The political hijacking of a solemn fast day
The evacuation of settlements in Gaza has no place in Tisha B’Av
Yesterday, hundreds of thousands of Jews across the world fasted, sat on the floor, and recited dirges to commemorate the destruction of the two ancient Jerusalem temples. Some Jews were also mourning what they consider a modern tragedy — the evacuation of Jewish settlements in Gaza in 2005.
Ahead of the fast day — Tisha B’Av — there was a campaign in Israel’s religious-Zionist community encouraging people to light a memorial candle to commemorate the “expulsion” from Gush Katif, the Gaza settlement bloc. More than 10,000 special candles, tins emblazoned with Gush Katif logo, were distributed.
There is large and growing enthusiasm among Israel’s religious-Zionists for integrating the Gaza disengagement into Tisha B’Av. There are many who oppose it. But the idea is increasingly heard in such respectable forums as Israeli Bnei Akiva and religious-Zionist political parties.
In some communities, the disengagement theme is even being entrenched in Tisha B’Av ritual though liturgy. For centuries, Jews have expressed mourning on the fast by reading traditional poetic dirges, known as kinnot. They talk of the devastation after the destruction of the temples. Now, there are kinnot to Gush Katif.
Proponents of a Gaza-Tisha B’Av connection point out that the fast has absorbed the theme of many a tragedy of Jewish history over the years. Though the main calamities remembered are the fall of the First Temple to Babylonian forces in 586BCE and the destruction of the Second Temple by Roman forces in 70CE, we also mourn for the crusades, various expulsions, pogroms and the Holocaust. British Jews also eulogise those killed in the York Massacre of 1190.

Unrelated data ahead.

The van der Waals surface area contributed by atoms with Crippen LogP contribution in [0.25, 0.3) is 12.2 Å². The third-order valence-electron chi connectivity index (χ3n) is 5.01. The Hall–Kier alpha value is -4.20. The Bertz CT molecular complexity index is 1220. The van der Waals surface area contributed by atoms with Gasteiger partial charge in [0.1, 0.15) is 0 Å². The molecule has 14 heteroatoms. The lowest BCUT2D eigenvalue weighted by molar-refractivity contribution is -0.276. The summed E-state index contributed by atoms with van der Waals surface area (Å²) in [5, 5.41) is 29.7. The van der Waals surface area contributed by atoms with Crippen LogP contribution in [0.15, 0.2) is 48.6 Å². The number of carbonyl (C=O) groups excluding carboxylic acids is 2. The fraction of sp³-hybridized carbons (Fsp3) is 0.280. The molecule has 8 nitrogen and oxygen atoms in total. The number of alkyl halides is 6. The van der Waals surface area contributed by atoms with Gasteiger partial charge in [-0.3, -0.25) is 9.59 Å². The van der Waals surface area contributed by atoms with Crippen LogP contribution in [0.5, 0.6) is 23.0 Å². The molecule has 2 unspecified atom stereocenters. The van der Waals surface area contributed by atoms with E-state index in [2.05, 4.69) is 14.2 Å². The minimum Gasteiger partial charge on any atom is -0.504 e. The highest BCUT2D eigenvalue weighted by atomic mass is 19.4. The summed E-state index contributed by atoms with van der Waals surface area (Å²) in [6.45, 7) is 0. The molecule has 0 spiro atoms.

The mourners for Gush Katif also point out that the evacuation began soon after Tisha B’Av. The official deadline for voluntary departure of Gush Katif residents from their homes in August 2005 coincided with the fast, although a two-day extension was granted at the last minute. It was, they say, the Israeli government which is responsible for the connection, not them.
Let’s inject some perspective into all this. The destruction of the temples and all other historical events absorbed into Tisha B’Av have involved the loss of Jewish life and considerable suffering – mothers eating children after the destruction of the first temple; the horrors of the Holocaust. Yes, some Gush Katif evacuees are still without permanent homes and new jobs, but to draw a parallel with past catastrophes insults those who suffered in them. What is more, all other Tisha B’Av tragedies resulted from measures imposed by non-Jewish authorities, while the Gaza evacuation was the initiative of a democratically elected government of the independent Jewish state.
We also have an obligation to keep our sacred days sacred, not to cheapen them by adding political themes, and a coincidence of dates is not enough to change that.
We Jews are forever telling the outside world about drawing important distinctions. The Palestinians are not subject to a new Holocaust. Criticise Israel but don’t cross the line to antisemitism. But if the Gaza evacuation is being mourned alongside real tragedies, haven’t we lost our respect for distinctions?
Next year, Britain’s Holocaust Memorial Day (HMD) will fall just after the first anniversary of the end of Operation Cast Lead. But if anybody dares to say that HMD should commemorate that war, a tragedy according to many, we know what our response will be.
Nathan Jeffay is an Israel-based writer